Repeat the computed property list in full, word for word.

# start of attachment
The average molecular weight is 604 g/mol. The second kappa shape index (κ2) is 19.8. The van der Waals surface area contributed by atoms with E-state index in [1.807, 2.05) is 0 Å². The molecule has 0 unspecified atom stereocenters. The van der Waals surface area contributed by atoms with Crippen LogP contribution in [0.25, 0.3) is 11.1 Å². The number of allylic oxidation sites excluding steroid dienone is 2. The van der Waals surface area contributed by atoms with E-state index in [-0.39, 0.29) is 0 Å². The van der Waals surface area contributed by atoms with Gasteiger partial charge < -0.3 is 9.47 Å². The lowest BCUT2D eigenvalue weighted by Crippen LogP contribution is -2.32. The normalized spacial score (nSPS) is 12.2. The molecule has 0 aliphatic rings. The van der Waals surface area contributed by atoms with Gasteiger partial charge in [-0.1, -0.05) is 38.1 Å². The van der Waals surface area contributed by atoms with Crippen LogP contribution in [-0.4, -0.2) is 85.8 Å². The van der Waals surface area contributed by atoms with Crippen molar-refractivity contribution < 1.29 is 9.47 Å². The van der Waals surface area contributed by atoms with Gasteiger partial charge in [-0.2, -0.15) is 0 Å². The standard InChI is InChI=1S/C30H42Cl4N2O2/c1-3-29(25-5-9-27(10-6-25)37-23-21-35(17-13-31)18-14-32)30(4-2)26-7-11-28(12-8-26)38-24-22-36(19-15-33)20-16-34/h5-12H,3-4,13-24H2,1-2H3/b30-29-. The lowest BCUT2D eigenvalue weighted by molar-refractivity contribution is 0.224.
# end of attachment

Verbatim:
The average molecular weight is 604 g/mol. The second kappa shape index (κ2) is 19.8. The van der Waals surface area contributed by atoms with E-state index in [1.807, 2.05) is 0 Å². The molecule has 0 unspecified atom stereocenters. The van der Waals surface area contributed by atoms with Crippen LogP contribution in [0.25, 0.3) is 11.1 Å². The number of allylic oxidation sites excluding steroid dienone is 2. The van der Waals surface area contributed by atoms with E-state index in [-0.39, 0.29) is 0 Å². The van der Waals surface area contributed by atoms with Gasteiger partial charge < -0.3 is 9.47 Å². The lowest BCUT2D eigenvalue weighted by Crippen LogP contribution is -2.32. The normalized spacial score (nSPS) is 12.2. The molecule has 0 aliphatic rings. The van der Waals surface area contributed by atoms with Gasteiger partial charge in [-0.1, -0.05) is 38.1 Å². The van der Waals surface area contributed by atoms with Crippen LogP contribution in [-0.4, -0.2) is 85.8 Å². The van der Waals surface area contributed by atoms with Crippen molar-refractivity contribution < 1.29 is 9.47 Å². The van der Waals surface area contributed by atoms with Gasteiger partial charge in [-0.2, -0.15) is 0 Å². The standard InChI is InChI=1S/C30H42Cl4N2O2/c1-3-29(25-5-9-27(10-6-25)37-23-21-35(17-13-31)18-14-32)30(4-2)26-7-11-28(12-8-26)38-24-22-36(19-15-33)20-16-34/h5-12H,3-4,13-24H2,1-2H3/b30-29-. The lowest BCUT2D eigenvalue weighted by molar-refractivity contribution is 0.224.